Interestingly, DFW was named both the best and worst airport in 2017. What’s more, the results of our sentiment analysis were mostly neutral. These two facts suggest that DFW is simply not an airport customers are particularly passionate about. But, as we’ll see, when Dallas/Fort Worth falls down, it falls down hard. Addressing these foibles could directly improve DFW’s revenue.
Dallas/Fort Worth has cleanliness problems
Dallas/Fort Worth’s Facebook reviews comprise of 88,163 words, split into 2,249 comments. 7% of these pertain to cleanliness. Comments about “gross stains,” “sewage smells,” “human excrement,” cries to “CLEAN UP!” (and worse) permeate the data set. “I was embarrassed to be an American in an American airport.” said one reviewer, returning from a vacation in Mexico.”Gray, dingy, dirty, old…an embarrassment…” echoed another. “I have traveled outside our country, in third world airports even, and they were cleaner then [sic] this airport.”
Remember, airports depend on non-aeronautical revenue. This means they depend on the dollars travelers spend while in the airport. Thus, maintaining facilities to attract consumers is key.
DFW is flailing here. As one woman pointed out, “The ladies bathroom by gate 12 was disgusting, there was pee everywhere… If I can avoid your airport in the future, I will!”
In fact, our data set is replete with similar examples.
“This airport is one of the dirtiest I have passed through,” one said, then continued, “The bathrooms always smell of urine and the seating has crumbs and spills… I will avoid going through this airport in the future.”
Many more flyers swore off DFW after citing its cleanliness.
“Carpet was so dirty your feet stuck to it. Also family restroom was dirty. The terminal was very old and is in need of updating. If I return to Dallas, I will probably try and fly into a different airport.“
Customer experience is key to airport success
The Airport Cooperative Research Program (ACRP) has repeatedly cited customer experience management as key to the success of modern airports. As they point out in their latest report, “Ad hoc brands are formed over time by the many associations customers have made with an airport. These associations shape the customers’ expectations and perceptions of the services, products, and encounters that they expect at the airport and become the airport’s de facto promise. Actual customer experiences, reports in traditional and social media, and hearsay all contribute to these associations, in good ways and bad.” The ACRP continues, “Airports do not have a choice about whether to be involved in social media; the question is how well they do it.”
The ACRP operates under the Transportation Research Board (TRB), itself a division of the National Research Council. These organizations serve to not just benefit the traveler, but also the organizations they support. So, it’s with no uncertain weight that the ACRP dedicates an entire section of their Report to airport cleanliness. “A statistical study of the drivers of airport satisfaction and dissatisfaction based on a content analysis of 1,095 traveler comments on an airport review website concluded that key drivers of customer satisfaction included terminal cleanliness and a pleasant environment.”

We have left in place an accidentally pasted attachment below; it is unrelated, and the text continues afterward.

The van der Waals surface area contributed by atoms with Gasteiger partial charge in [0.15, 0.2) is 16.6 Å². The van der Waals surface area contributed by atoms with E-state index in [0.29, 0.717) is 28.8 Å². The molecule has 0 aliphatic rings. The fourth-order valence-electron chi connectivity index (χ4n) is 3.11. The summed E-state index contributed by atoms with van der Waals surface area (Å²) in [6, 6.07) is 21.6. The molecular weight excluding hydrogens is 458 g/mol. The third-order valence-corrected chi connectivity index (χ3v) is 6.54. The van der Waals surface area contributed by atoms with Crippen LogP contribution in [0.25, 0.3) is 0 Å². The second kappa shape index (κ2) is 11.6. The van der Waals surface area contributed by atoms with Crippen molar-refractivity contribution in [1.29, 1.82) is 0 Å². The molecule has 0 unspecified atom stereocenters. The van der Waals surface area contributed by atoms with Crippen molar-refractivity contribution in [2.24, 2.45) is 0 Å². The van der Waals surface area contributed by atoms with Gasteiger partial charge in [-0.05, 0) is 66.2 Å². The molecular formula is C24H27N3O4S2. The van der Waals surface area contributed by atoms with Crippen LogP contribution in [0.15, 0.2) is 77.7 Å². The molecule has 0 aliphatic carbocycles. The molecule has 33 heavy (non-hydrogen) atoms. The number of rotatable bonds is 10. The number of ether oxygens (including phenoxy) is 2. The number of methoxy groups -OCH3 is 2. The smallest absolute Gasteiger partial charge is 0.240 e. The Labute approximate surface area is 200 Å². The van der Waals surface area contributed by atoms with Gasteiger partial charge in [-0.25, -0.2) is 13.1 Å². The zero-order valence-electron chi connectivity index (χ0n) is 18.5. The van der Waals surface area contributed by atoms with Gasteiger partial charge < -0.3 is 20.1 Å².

What’s worse than a dirty airport? Waiting in one
Now we understand the gravity of facility cleanliness, it merits asking “what could be worse than a dirty airport?” According to travelers, being stuck in one is even worse. 18% of DFW’s Facebook reviews pertain to waiting: waiting for food, waiting for the bathroom, waiting for the shuttle, and – worst of all – waiting for baggage.
While waiting might seem an endurable irritation, the consequences can be meaningful.
“My 80 year old Grandma had to withstand endless hours of waiting in lines that curved around halls…”
Another reviewer was not as patient:
“You won’t be receiving my money again and I will make sure everyone I know knows that you have raised your rates and decided to cut the amount of buses you have in half. There were families waiting with little babies in the heat while we watched many other buses go by that could have easily been re-routed.”
What should Dallas/Fort Worth do?
Addressing cleanliness and the other factors holding customers back is a simple way to protect the DFW brand. A look into the most positive comments offer a suggestion about how airports can salvage the customer experience for inconvenienced travelers. Individual interactions with staff can make all the difference. While it’s not yet appropriate to call this a trend, it’s a theme we’ve recognized in every airport dataset we’ve analyzed.
Customers take notice of how they’re treated by staff, whether they go online and write about it or not. Employees who are curt, disinterested, or impatient exacerbate already stressful situations. The negative sentiment associated with an unavoidable mishap, like a delay or layover, can be alleviated by a positive staff interaction. This not only helps the customer, it also shores up brand loyalty. As one DFW reviewer laconically puts it, “Friendly and helpful staff at airport… Definitely will return.”
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